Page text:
The pot would typically be used to control motor speed. The only reason I could think you would need it is if it is to control the speed of the motor for hydraulics or maybe the gearbox/transmision. Depending on the motor that is in the lift you could adjust the rpm to work best for the weight of the vehicle etc...
Other than that I don't see a reason for it.
Scratch that, i just saw the diagram, the amp adjust is the motor overload setting.
Such as, 5 hp motor will pull appx 15amps at full load, you adjust the "amp adjuster" to trip the overloads at the setting to keep from burning the motor up.
So yes, you need it to protect the electric motor.
Also, from the factory this lift was 3 phase, did the owner switch the motor out to a single phase motor? It sounds like he did but i am guessing here. To break both hot legs going to the motor you will need to put in a Double pole Single throw switch. It may be fine but if the motor ever rotor locks it could cause some damage to the wiring etc... It would be safer to have some sort of overload on it.
Take a pic of the starter/contactor, motor, and pushbuttons, If i can see what you have i could probably tell you if the single phase contactor has built in overload protection.
If you can get me a picture of the magnetic contactor, I would say that the knob is adjusted to max seeing as how it is broke off.
If you get me that I can hunt down the manufacturer and then see if i can find a replacement or at the very least get a picture of a new one so you will know where in the range of that knob needs to be to keep the motor protected.
As it is now he has bypassed the contactor and is running the motor off a switch. The only protection you have is the breaker in your panel. It will work fine as is but if you want to protect the motor etc... you will need to put a new starter in it and wire up the switch to control the coil in the starter.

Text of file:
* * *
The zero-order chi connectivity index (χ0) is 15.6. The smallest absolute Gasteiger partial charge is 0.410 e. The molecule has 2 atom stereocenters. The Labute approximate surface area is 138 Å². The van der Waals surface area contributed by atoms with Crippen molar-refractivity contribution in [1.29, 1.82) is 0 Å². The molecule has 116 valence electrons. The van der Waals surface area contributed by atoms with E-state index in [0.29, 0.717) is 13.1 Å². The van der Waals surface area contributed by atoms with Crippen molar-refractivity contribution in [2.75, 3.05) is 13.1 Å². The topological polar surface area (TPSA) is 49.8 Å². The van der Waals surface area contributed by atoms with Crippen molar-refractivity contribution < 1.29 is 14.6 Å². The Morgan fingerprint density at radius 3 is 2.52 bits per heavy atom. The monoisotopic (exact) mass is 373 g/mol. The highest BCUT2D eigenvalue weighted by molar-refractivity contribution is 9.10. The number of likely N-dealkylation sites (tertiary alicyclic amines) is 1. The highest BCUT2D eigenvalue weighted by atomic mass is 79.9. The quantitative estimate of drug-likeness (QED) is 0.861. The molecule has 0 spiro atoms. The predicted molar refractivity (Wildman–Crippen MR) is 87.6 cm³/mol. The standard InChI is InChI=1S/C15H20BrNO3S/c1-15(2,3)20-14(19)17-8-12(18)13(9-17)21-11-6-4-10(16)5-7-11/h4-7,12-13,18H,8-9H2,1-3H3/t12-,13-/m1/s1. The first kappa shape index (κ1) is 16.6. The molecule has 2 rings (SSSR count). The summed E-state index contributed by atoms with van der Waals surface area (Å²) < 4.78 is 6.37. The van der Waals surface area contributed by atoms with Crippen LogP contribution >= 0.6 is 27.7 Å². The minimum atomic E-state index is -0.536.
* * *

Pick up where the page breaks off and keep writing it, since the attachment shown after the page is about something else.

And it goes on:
The breaker in your panel is sized for the complete circuit, say 20amps, the overload on the starter/contactor is to protect the motor. The overload would be set at say 15 amps to trip. If there is no overload the breaker in the panel would eventually trip depending on what it is but it may be too late thus burning the motor up.
See if there is a CED, Rexel, or Graybar electrical distributor in your area. They should have a Manual motor starter. Ask them for a 2 pole manual starter, then you will need to find out the full load amp on the motor unless you know the horsepower. (the dist. should be able to size the overloads based on HP and voltage)
As pook said, you are probably fine, but at the least change that switch out to a Double pole single throw so that you are turning off both hot leads to the motor. This will get you by until you have more time to go back and install a starter.
A starter is nothing more than a contactor with an overload built in or bolted onto the load side of the contactor. Some are manual and require no control circuit others are magnetic and require a control circuit to energize a coil that magnetically pulls the contacts together.
The easiest for your app would be a manual starter.
If it is a small motor, pulling no more than 15 amps. see if you can find a GE or equal. (i sell ge, so i have the part numbers)
GE Part# CR101H1
this is a 2 pole manual starter
You will need a heater/overload as well
Depending on the load, Say 14.8amp the part # would be
CR123H171B this is just an example since i don't know exactly what motor you have.
Total cost should be no more than $60 to $70
This is as cheap as you can go but still protect the motor.
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